It's mid-December, the time each month that Sun Microsystems creates a virtual recording studio in a conference room outside the office of CEO Scott McNealy. For the next hour, McNealy does a radio show. This month's featured guests are senior technologists Bill Joy and Eric Schmidt, two of the figures most closely associated with Sun's Java programming language. McNealy rounds out the program with business updates, pep talks, and surprise phone calls to employees. This month's "candid mike" segment is a hilarious exchange with an administrative assistant in Sun's product-development group. She urges the CEO to telephone the rest of her group at a restaurant, where they are in the midst of a long lunch, and summon them back to work.
If this sounds like a drive-time broadcast by a wacky FM deejay, it's not too far off the mark. In fact, the monthly show goes by the name "The McNealy Report" and it's broadcast over WSUN Radio. But it doesn't travel over the airwaves. In keeping with Sun's commitment to the Net, the show is digitized and stored on an internal Web server. Employees can visit the site, click on the show (or past shows), and listen at their workstations.
WSUN Radio is an important element in McNealy's energetic stay-in-touch style, which also includes regular appearances on John Gage's bimonthly television show. The format and tone of Gage's Sunergy broadcast couldn't be more different from his CEO's program. Sunergy revolves around earnest (and unabashedly futuristic) panel discussions on topics such as "Cyberjockeying in the 21st Century." Its guests include digital celebrities such as Apple founder Steve Jobs and Web guru Marc Andreessen.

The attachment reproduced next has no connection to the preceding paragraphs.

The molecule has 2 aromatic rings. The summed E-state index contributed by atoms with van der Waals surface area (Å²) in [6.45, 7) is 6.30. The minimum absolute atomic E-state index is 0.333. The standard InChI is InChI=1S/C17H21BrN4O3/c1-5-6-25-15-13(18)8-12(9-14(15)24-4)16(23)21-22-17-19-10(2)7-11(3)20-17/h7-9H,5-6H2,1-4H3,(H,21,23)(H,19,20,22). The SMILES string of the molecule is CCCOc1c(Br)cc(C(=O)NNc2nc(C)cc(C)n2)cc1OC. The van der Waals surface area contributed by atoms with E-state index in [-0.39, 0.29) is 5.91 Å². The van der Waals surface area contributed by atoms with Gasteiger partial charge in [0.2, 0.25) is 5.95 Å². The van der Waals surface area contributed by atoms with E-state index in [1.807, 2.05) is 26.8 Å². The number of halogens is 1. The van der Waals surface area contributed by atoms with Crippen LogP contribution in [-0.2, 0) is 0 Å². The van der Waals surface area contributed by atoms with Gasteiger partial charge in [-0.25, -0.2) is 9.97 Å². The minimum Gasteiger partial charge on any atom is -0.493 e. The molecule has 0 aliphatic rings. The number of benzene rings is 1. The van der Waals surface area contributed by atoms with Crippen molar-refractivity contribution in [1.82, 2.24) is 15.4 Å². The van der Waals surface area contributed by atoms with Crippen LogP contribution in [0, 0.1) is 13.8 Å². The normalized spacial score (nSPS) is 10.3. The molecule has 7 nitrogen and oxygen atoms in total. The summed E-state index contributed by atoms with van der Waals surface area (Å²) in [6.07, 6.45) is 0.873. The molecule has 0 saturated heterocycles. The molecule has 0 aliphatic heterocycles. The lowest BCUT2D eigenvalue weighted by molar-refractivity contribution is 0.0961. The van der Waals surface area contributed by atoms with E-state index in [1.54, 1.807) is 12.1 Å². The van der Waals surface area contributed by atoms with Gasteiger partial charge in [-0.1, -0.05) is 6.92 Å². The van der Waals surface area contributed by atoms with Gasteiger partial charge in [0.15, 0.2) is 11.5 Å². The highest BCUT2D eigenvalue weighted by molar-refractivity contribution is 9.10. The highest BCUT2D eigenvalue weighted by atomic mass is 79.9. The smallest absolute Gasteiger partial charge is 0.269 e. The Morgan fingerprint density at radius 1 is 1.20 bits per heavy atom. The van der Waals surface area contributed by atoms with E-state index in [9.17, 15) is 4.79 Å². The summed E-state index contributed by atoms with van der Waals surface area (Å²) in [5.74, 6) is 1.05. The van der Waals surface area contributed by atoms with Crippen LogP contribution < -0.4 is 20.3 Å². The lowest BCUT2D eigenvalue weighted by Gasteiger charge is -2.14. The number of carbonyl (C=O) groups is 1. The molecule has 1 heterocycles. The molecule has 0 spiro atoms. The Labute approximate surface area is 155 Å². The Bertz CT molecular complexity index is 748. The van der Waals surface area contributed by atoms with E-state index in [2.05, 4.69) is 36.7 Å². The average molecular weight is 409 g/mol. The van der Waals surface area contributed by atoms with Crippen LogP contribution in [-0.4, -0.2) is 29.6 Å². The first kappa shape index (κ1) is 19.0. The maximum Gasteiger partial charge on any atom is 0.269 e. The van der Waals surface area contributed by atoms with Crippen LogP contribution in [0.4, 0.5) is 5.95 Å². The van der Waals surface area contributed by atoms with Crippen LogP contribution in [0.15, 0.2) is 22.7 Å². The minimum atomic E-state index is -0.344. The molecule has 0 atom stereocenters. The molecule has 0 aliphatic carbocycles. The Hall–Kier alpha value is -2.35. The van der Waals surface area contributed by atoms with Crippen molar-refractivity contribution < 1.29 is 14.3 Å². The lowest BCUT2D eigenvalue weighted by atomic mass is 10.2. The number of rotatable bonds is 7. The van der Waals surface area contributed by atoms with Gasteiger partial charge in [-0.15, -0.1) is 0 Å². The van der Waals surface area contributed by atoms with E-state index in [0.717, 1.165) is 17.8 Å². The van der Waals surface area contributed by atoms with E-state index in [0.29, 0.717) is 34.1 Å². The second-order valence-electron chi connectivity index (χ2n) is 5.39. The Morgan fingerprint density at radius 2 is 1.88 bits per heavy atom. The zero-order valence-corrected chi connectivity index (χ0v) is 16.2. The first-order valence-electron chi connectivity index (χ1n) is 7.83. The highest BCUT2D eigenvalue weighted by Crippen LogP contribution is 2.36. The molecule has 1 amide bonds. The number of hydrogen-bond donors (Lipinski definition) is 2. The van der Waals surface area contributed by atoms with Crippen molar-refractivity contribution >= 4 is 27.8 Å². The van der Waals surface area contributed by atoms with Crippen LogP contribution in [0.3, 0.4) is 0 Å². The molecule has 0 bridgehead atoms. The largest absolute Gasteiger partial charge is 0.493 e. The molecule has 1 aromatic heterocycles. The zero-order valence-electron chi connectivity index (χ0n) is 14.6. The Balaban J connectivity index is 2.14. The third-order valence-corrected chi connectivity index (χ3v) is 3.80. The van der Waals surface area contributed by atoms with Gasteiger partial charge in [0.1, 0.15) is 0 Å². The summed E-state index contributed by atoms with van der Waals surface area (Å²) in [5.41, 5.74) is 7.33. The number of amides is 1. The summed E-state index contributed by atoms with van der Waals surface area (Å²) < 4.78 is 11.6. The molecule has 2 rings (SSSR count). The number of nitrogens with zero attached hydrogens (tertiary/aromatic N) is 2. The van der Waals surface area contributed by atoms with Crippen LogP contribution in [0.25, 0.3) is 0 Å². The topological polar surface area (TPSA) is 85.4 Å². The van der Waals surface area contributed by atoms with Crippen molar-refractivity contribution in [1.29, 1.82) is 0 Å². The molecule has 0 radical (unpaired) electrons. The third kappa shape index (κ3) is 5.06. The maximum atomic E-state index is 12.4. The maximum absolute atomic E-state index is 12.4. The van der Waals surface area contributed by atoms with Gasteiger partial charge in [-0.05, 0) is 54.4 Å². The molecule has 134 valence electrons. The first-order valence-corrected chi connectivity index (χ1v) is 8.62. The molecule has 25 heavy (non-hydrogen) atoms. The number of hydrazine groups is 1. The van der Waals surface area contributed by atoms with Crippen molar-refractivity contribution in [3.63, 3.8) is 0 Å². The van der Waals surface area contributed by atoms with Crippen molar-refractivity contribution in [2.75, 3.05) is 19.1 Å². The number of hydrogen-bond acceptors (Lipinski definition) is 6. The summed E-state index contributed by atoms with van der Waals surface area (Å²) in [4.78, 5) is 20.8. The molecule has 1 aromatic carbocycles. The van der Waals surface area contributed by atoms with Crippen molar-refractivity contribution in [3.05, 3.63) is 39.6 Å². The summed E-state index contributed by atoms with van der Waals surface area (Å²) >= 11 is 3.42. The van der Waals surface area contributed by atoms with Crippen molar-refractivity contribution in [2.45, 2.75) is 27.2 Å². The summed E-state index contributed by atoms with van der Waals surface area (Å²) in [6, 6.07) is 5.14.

It's PBS to McNealy's ESPN.
"Scott's view of the world is wins and losses," Gage explains. "It's hockey, it's fast-paced, and at the end you either score the goal or you don't. That's also the pace of his radio broadcast. Sunergy is the counterpoint to that. Th banner is: 'Here are some important technology directions. Learn to evaluate what is valuable among the innovations arising worldwide.'"
Sunergy is beamed via satellite to roughly 1,500 downlink sites in 40 countries and gets an average of 100,000 viewers per show. It's also transmitted via the Internet's Multicast Backbone to computers with the processing horsepower and bandwidth to receive live video over the Net. The broadcast is closed-captioned as well — not to assist the hearing-impaired, but to support an indexing system for people who want to review past Sunergy programs. Soon, interested viewers will be able to call up a tape, search it by keyword, and see segments on specific subjects.
The Sunergy Web site (http://www.sun.com/sunergy) already offers rich material from past shows — including transcripts, audio clips, white papers, and links to resources on the Net. It also includes a schedule of future programs and their satellite coordinates.
Why is Gage so committed to Sunergy? "Companies degrade when people like me, who have been in place for a long time, develop a 'not-invented-here' attitude," he says. "The moment you reject outside innovations, the company starts to die."
A version of this article appeared in the April/May 1996 issue of Fast Company magazine.